The silky texture is different to steamed milk and happens to be better for latte art.

3. 5 oz ceramic cup

The two components are combined in a 5-ounce ceramic cup, which will hold the double ristretto (approx 30mls) and around 120mls of silky milk.

While this might seem like a full cup, the proportions just bring the drink to the brim of the cup because ristretto shots have less volume.

As many cafes serve a flat white in a larger 6 ounce cup, baristas will often serve a cup of magic coffee in a 6 ounce cup that is not filled right to the top.

Latte art on double ristretto flat white aka melbourne magic coffee.

Where did magic coffee come from?

The magic coffee originated in Melbourne, Australia when a barista messed up a beverage.

According to barista lore, the customer liked their messed-up beverage and the barista offhandedly served it as “a magic.”

The customer then made magic coffee their preferred drink and continued to order it by that name.

More customers began ordering magic coffee at the cafe too, and it eventually spread to other nearby cafes.

The Magic coffee drink isn’t yet common on standard menus like a long black is, but baristas in Australia are getting more familiar with making it.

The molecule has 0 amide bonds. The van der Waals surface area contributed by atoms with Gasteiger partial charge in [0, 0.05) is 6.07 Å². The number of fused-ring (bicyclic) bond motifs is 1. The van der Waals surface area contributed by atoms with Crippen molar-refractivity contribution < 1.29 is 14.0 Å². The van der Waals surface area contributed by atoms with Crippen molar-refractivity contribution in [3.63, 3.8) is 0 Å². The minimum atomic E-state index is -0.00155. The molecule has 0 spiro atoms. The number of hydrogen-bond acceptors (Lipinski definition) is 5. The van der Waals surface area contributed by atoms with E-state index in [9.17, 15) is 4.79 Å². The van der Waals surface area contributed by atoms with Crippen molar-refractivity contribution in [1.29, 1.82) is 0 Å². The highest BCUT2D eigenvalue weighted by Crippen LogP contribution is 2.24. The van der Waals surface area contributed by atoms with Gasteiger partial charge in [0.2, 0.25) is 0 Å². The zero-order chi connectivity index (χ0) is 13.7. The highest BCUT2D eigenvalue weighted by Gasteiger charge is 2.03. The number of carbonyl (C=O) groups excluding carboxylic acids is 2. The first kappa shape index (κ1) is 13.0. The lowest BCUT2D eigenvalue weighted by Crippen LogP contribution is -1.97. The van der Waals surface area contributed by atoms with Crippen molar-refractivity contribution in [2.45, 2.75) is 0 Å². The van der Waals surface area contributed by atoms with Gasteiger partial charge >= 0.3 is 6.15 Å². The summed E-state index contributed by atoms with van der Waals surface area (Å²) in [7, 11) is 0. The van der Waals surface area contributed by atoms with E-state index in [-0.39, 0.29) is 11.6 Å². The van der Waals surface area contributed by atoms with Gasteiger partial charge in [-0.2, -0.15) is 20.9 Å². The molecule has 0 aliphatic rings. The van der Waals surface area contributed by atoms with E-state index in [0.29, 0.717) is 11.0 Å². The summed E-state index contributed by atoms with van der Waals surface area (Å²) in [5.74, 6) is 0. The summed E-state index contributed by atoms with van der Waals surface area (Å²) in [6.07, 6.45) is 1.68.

Every decent barista in Melbourne knows how to make the beverage, and some in Sydney and Queensland are starting to recognize it too.

How to order a magic coffee

You’ll be recognized as an outsider if you order “a magic coffee” in Melbourne, for it’s simply called “a magic” by the local baristas and café regulars.

Aside from asking for a magic, there aren’t any modifiers to specify because the drink has both standard components and a single size.

Outside of Melbourne and Australia, baristas are unlikely to know what a magic is unless they’ve traveled to the region.

To replicate the beverage at your local coffee shop, ask for a double ristretto flat white with less milk. This is basically what the drink is.

How to make a magic coffee at home

Making magic coffee requires an espresso machine that can both pull espresso and steam milk.